Panerai Luminor Marina PAM048
One of the most instantly recognizable outlines in horology, the Panerai Luminor was only opened up for sale to the general public in 1993, after decades of being a purely military-issue watch. With its squat, cushion-shaped case and iconic crown guard system, the Luminor is most certainly a model designed for action, and is a direct descendant of the pieces created for the underwater commandos of the Italian Royal Navy.
Earlier versions wore extremely large, in sizes ranging from 44mm to 47mm, but more recently, Panerai has brought the dimensions of its signature watch down to far more manageable proportions, including this one, the 40mm PAM048. It is now the ideal choice for anyone who has always loved the aesthetic of the Panerai Luminor but lacked the Sylvester Stallone-like forearms to carry off the larger variants
Inside the robust stainless steel case resides the Panerai OP III movement, which beats at 28,800vph and offers users a 50-hour reserve. The OP III is based on an ETA 7750 but has the chronograph components removed, which allows Panerai to keep the running seconds sub-dial at 9 o’clock. Upfront, the black ‘sausage dial’ features raised hour markers and includes both running seconds sub-dial and a date display, complete with an internal magnifying lens on the underside of the crystal. Just about as masculine as a watch can be, and extremely capable with its 300m water resistance, the Panerai Luminor Marina is something of a legend in the business and ranks among the most distinctive men’s luxury watches ever made.
Omega Speedmaster Professional Moonwatch
The Omega Speedmaster is undeniably one of the world’s truly legendary models, the first watch to be flight-qualified by NASA and also the first worn on the moon. The original Speedmaster chronograph model was released as one-third of a trio of purpose-built watches in 1957, along with the inaugural Seamaster and Railmaster, together making up what is known as the Professional Collection.
From there, the Speedmaster has diversified into a plethora of different types, but there has long been a Moonwatch, so named after experiencing the lunar surface for itself, worn by Buzz Aldrin. The current version is an almost entirely faithful recreation of that historic piece, the famously asymmetrical 42mm steel case housing a black dial with high contrast white detailing and the traditional tri-compax register layout. You can even have a version with the period-correct Hesalite crystal over the top.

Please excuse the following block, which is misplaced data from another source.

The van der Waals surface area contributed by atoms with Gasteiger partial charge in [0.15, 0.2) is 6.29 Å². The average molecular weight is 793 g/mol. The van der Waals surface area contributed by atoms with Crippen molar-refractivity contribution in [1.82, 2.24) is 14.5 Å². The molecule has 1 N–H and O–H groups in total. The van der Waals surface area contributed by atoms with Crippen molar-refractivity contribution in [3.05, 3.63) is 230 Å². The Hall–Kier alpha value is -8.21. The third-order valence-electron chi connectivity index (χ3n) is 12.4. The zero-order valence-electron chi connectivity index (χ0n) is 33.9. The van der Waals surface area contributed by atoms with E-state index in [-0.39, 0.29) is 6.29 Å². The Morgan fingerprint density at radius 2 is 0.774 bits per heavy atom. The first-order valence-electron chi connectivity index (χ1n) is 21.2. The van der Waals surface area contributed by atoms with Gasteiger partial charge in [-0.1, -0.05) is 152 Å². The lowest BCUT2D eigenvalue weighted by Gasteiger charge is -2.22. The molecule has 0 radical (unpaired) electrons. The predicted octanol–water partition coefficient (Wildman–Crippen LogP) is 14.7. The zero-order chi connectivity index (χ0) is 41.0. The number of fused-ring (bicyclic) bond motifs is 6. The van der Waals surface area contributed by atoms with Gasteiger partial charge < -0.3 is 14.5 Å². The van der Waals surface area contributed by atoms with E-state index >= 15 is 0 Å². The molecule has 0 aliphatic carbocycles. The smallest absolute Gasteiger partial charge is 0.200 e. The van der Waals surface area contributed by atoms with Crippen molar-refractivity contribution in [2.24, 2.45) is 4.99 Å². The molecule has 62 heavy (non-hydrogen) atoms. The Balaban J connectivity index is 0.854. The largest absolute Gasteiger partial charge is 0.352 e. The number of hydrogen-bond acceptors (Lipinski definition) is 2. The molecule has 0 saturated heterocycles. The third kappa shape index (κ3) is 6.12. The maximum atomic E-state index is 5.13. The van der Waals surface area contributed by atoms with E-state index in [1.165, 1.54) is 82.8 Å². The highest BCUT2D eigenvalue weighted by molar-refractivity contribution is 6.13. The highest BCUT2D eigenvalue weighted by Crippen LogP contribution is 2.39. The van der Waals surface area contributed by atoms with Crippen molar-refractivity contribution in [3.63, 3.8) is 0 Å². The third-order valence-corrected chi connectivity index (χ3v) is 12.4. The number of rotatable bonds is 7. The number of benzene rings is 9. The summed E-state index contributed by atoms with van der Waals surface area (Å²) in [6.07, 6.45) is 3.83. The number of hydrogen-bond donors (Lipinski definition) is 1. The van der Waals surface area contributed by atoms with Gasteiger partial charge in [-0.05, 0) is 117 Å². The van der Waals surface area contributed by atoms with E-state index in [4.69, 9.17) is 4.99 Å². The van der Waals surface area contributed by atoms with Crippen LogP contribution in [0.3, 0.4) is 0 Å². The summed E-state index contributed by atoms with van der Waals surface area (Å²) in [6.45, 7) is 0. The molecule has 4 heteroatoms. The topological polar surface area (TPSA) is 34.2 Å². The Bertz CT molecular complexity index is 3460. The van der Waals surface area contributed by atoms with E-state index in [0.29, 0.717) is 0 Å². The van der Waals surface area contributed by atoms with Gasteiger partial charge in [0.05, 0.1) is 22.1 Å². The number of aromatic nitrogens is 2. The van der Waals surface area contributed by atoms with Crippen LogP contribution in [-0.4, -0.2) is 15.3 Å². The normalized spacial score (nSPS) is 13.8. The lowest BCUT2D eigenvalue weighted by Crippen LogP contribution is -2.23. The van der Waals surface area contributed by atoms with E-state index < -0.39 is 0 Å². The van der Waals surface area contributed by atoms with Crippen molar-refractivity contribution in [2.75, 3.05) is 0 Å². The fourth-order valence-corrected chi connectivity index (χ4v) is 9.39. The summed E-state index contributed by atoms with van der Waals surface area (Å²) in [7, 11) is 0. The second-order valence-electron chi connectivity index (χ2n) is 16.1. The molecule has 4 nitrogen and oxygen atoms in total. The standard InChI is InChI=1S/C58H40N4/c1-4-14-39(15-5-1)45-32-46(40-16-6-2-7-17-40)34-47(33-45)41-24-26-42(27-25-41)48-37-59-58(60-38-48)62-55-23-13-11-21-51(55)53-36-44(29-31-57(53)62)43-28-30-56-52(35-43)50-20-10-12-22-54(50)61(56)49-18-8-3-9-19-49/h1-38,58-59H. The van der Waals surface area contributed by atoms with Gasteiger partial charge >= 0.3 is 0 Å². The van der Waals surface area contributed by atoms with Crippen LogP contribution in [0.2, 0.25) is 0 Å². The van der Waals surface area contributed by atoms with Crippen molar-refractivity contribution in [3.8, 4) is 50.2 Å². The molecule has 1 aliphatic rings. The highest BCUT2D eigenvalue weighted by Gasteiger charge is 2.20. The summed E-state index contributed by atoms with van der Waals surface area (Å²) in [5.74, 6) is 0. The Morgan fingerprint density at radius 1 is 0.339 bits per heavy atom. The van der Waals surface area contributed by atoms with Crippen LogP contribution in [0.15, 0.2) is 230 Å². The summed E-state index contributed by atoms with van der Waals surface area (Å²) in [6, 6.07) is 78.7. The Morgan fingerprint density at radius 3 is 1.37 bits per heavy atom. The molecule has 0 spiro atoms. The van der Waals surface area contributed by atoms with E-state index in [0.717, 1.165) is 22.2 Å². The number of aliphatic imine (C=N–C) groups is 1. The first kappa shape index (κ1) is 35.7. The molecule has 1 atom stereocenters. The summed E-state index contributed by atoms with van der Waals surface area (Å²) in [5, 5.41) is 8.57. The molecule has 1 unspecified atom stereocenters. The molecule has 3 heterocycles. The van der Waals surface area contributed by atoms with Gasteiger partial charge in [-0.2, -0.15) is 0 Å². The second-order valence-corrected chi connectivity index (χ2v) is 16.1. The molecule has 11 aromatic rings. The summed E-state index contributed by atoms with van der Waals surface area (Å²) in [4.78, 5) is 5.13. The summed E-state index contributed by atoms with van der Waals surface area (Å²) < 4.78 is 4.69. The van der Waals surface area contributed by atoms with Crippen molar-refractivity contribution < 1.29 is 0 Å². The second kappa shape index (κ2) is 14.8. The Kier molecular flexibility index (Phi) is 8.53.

The Omega Speedmaster was the first watch to move the tachymeter scale onto the bezel rather than being printed around the edge of the dial, and the classic thin black bezel is present and correct on many of the versions that Omega still produces today. Inside, the manually-wound caliber 1861 is a direct descendant of the original movements that accompanied astronauts to the moon. Quite conceivably the most revered mechanical chronograph of all time (with the possible exception of the Rolex Daytona), and easily one of the most recognizable men’s luxury watches ever produced, the Omega Speedmaster Professional Moonwatch marries timeless styling with a heritage that will never be matched.
So far, we have covered watches that will provide exceptional service on land (Tudor and Breitling), sea (Panerai), air (Oris), and even in space (Omega). However, if you wanted a model that you could effortlessly wear every day, in any situation, and one that will continue to perform long enough to be passed down to a the next generation, a Rolex Datejust has to head up the list.
A revolution when it was originally launched in 1945, it was the first self-winding, waterproof wristwatch ever made to display a date function. Over the years, its aesthetics have barely changed, but its movements and materials have stayed on the very cutting edge of what is possible. Today the Datejust is offered in a total of five different sizes and with enough variety in metal, bezel type, dial color, and bracelet style to appeal to anyone’s tastes. The underlying architecture may be simplicity itself, but the sheer number of different connotations in which it is offered makes it one of the most chameleonic men’s luxury watches on the market.
For many fans of the brand, the Datejust is the absolute heart of Rolex, even more so than some of the other big names such as the Submariner, GMT-Master, or Daytona. Perhaps the most accomplished all-rounder currently available, it can be quietly understated or unreservedly grandstanding, along with absolutely everything in between. A faultless blend of classic looks and contemporary technology, the Rolex Datejust might be the only watch you ever need.